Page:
In 1975 I went to Peking for a year, together with nine other British students who had been exchanged by the British Council for ten Chinese students. The latter knew exactly what they were doing: learning English in order to further the Great Proletarian Cultural Revolution. We were less sure. From 1966, China had been turned upside down by young Red Guards who were encouraged to Bombard the Headquarters'. Professors, surgeons, artists, pianists, novelists and film directors were attacked for their bourgeois pursuit of excellence or their attachment to decadent Western ideas. Though by 1975 there were no longer violent street battles or badly beaten bodies floating down the Pearl River, we found Peking University governed by a Revolutionary Committee of workers, peasants and Party members determined that we should not learn too much and become experts divorced from the masses. With our Chinese classmates, we spent half our time in factories, getting in the way of workers making railway engines, or in the fields, learning from peasants how to bundle cabbage or plant rice seedlings in muddy water. Heroically, we stayed up half the night to dig rather shallow underground shelters in case of nuclear attack. Much of the rest of the time was spent in class, with two compulsory hours of Marxism-Leninism-Mao Zedong Thought every Saturday morning and compulsory sport, which included hand-grenade throwing. I studied Chinese history which had to be revised overnight when Deng Xiaoping was criticized for the second time and erased from the record. The constant hammering of political rhetoric, broadcast from tannoys hidden in every tree, and the endless expositions of Marxist-Leninist dialectic were only interrupted by funeral announcements as yet another ancient revolutionary went to join Karl Marx. Just after I returned home, the Great Helmsman himself, Chairman Mao, died. Within weeks, the Great Proletarian Cultural Revolution was not only over but renamed The Ten Disastrous Years'. The reinstated Deng Xiaoping bounced back and declared that it was glorious to be rich: all my helpful digging and engine-making had been a mistake.'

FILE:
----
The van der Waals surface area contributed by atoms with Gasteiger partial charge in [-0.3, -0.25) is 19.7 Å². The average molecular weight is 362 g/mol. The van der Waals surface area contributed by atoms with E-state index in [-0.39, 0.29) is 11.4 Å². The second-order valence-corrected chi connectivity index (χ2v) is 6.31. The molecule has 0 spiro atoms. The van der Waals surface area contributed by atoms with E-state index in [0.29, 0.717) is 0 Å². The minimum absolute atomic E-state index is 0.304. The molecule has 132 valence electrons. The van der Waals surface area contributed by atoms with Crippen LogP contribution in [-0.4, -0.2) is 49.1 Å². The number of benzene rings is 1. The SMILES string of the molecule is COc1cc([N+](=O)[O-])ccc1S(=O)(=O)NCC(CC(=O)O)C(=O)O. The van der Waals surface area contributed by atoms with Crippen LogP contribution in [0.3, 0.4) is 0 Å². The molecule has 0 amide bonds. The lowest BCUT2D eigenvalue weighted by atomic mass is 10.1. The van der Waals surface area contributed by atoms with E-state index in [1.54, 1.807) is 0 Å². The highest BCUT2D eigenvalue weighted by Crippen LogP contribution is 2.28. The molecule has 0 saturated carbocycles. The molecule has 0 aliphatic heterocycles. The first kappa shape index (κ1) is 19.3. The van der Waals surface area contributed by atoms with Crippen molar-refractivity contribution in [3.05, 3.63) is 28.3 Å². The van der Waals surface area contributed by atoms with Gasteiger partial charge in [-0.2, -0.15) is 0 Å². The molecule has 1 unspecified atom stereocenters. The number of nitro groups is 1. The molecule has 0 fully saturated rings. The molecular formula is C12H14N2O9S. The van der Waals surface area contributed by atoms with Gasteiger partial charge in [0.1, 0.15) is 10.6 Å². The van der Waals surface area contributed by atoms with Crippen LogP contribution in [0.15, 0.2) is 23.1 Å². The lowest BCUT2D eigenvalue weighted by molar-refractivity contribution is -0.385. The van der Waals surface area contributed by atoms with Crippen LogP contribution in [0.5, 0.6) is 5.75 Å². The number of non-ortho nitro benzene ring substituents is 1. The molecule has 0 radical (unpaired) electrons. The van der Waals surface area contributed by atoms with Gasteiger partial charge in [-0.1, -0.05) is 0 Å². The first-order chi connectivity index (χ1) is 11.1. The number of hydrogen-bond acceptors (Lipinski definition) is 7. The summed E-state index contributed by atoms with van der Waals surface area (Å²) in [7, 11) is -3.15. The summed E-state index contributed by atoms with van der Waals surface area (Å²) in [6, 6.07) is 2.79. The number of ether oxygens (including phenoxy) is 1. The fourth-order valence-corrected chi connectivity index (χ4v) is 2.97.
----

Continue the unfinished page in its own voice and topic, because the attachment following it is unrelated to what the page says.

Excellent page condition.
Both covers have minor scratches, very good condition.